Tax benefits for destination management companies

Senate Bill 636 by Senator Kel Seliger (R-Amarillo) passed the state legislature on the last day of the legislative session. The bill as originally authored requires the State Comptroller to provide certain information about taxpayers to other government entities upon request. While the bill was on the House floor, Rep. Patrick Rose (D-Dripping Springs) added an amendment which provides sales and franchise tax relief to destination management companies (DMC).

Based on information from Rose’s staff, there are only 18 such companies in Texas with most of them being small businesses. These companies solicit primarily out-of-state businesses to come to Texas for meetings and conventions, and the DMC then makes all the arrangements for the hotels, meals and activities. The client company pays the DMC and it in turn pays the companies providing the accommodations and other services.

The Rose amendment provides an exemption for sales and franchise tax revenues for payments the DMC makes on behalf of the client. Rep. Will Hartnett (R-Dallas) and Sen. Leticia Van de Putte (D-San Antonio) authored bills to provide DMC relief but Hartnett’s bill died on the House floor at the end of the session and Van de Putte’s bill never made it out of the Senate Finance Committee. The Rose amendment was basically the same as the other two bills except for some language changes to satisfy the State Comptroller that a loophole was not being created for companies other than DMCs.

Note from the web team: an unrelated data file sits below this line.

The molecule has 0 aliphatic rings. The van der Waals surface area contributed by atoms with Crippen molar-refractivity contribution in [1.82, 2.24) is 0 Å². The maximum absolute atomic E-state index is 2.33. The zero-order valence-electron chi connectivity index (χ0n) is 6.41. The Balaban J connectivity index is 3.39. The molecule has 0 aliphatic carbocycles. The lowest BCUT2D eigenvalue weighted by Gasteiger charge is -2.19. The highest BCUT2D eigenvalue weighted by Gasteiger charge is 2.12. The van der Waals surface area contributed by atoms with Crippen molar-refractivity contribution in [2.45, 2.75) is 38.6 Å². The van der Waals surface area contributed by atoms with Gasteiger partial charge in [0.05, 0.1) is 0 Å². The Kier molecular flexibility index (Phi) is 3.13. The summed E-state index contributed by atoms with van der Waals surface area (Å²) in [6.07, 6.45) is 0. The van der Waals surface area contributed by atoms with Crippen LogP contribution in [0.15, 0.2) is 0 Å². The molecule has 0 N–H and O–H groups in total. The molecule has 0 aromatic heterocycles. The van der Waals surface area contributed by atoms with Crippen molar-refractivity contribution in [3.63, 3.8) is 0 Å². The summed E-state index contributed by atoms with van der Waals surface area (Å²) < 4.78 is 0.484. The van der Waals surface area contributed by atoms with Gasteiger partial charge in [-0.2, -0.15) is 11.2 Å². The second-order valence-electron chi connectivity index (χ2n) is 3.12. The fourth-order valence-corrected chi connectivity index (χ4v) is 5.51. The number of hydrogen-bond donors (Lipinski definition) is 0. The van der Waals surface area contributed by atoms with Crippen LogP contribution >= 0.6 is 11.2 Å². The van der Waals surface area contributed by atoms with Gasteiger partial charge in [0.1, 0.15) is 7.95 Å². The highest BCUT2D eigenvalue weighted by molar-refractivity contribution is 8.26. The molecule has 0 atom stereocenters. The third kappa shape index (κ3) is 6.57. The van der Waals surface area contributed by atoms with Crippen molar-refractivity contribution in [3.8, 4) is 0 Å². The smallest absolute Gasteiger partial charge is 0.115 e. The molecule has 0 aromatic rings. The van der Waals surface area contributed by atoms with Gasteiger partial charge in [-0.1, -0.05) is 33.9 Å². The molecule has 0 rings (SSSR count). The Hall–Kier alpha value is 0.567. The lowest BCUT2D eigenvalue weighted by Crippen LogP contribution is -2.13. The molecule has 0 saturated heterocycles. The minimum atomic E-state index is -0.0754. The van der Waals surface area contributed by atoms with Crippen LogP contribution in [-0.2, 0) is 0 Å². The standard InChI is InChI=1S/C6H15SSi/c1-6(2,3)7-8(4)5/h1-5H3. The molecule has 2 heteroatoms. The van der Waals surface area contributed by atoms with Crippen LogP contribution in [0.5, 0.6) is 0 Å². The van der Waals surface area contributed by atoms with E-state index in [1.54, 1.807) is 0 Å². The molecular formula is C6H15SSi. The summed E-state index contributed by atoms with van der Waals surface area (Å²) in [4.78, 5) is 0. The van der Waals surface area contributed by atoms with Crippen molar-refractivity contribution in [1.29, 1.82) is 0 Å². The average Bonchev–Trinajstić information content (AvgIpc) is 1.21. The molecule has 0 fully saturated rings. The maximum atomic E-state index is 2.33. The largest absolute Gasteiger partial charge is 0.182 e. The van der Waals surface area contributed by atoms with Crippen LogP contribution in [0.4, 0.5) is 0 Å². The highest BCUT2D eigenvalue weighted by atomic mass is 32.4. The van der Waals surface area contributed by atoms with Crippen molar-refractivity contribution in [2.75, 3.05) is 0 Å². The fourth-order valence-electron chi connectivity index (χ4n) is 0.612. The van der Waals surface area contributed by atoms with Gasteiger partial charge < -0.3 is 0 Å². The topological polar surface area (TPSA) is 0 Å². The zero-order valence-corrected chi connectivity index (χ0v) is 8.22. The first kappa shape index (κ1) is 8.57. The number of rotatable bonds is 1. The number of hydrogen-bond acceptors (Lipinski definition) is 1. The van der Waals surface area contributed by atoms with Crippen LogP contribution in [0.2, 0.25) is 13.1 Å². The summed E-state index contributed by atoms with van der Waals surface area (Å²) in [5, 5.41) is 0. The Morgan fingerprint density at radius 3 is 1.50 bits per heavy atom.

This is a good example of the margin tax controversy over taxation of flow-through revenues. The margin tax law specifically excludes some types of flow-through revenue from taxable revenue, but unless one of the specific exemptions applies, other flow-through revenues are subject to taxation. During the legislative session there were a number of bills authored to provide flow-through revenue exemptions for various businesses and revenues. SB 636 was the only such bill that passed the 81st Legislature.

There were approximately 100 bills offered during the session to amend the margin tax, and they all failed except for SB 636 and House Bill 4765 by Rep. Rene Oliveira (D-Brownsville), Chairman of the House Ways and Means committee. HB 4765 raised the franchise tax revenue exemption from $300,000 to $1 million for returns filed in 2010 and 2011 and set the exemption at $600,000 for later years.

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